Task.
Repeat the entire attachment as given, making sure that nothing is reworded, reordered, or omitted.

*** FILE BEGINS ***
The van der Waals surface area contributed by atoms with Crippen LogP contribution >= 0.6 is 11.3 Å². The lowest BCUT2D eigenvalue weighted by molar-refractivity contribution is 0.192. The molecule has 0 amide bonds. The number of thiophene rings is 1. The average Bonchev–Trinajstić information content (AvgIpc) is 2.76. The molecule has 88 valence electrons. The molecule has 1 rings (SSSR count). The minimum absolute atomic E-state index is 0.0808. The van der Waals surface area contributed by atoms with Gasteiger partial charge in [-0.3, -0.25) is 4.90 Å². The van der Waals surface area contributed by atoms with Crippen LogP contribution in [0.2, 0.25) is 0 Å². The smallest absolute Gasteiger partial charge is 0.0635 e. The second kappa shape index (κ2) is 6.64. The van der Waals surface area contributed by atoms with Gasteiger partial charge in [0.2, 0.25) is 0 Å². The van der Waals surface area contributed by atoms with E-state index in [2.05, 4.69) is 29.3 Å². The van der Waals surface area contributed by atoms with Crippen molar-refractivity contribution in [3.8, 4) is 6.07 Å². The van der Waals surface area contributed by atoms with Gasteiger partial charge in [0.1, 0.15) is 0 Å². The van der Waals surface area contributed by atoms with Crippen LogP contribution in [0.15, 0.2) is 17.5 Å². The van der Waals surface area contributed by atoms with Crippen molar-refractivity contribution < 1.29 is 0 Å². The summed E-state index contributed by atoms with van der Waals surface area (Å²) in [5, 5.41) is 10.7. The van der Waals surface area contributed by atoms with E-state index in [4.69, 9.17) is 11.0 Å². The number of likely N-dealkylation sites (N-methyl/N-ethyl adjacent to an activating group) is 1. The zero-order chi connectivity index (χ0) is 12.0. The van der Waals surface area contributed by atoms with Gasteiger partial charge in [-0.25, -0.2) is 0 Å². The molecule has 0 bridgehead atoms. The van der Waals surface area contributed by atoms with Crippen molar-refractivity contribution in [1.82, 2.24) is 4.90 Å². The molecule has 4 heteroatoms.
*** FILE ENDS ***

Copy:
The van der Waals surface area contributed by atoms with Crippen LogP contribution >= 0.6 is 11.3 Å². The lowest BCUT2D eigenvalue weighted by molar-refractivity contribution is 0.192. The molecule has 0 amide bonds. The number of thiophene rings is 1. The average Bonchev–Trinajstić information content (AvgIpc) is 2.76. The molecule has 88 valence electrons. The molecule has 1 rings (SSSR count). The minimum absolute atomic E-state index is 0.0808. The van der Waals surface area contributed by atoms with Gasteiger partial charge in [-0.3, -0.25) is 4.90 Å². The van der Waals surface area contributed by atoms with Crippen LogP contribution in [0.2, 0.25) is 0 Å². The smallest absolute Gasteiger partial charge is 0.0635 e. The second kappa shape index (κ2) is 6.64. The van der Waals surface area contributed by atoms with Gasteiger partial charge in [0.2, 0.25) is 0 Å². The van der Waals surface area contributed by atoms with E-state index in [2.05, 4.69) is 29.3 Å². The van der Waals surface area contributed by atoms with Crippen molar-refractivity contribution in [3.8, 4) is 6.07 Å². The van der Waals surface area contributed by atoms with Gasteiger partial charge in [0.1, 0.15) is 0 Å². The van der Waals surface area contributed by atoms with Crippen LogP contribution in [0.15, 0.2) is 17.5 Å². The van der Waals surface area contributed by atoms with Crippen molar-refractivity contribution < 1.29 is 0 Å². The summed E-state index contributed by atoms with van der Waals surface area (Å²) in [5, 5.41) is 10.7. The van der Waals surface area contributed by atoms with E-state index in [4.69, 9.17) is 11.0 Å². The number of likely N-dealkylation sites (N-methyl/N-ethyl adjacent to an activating group) is 1. The zero-order chi connectivity index (χ0) is 12.0. The van der Waals surface area contributed by atoms with Gasteiger partial charge in [-0.25, -0.2) is 0 Å². The molecule has 0 bridgehead atoms. The van der Waals surface area contributed by atoms with Crippen molar-refractivity contribution in [1.82, 2.24) is 4.90 Å². The molecule has 4 heteroatoms.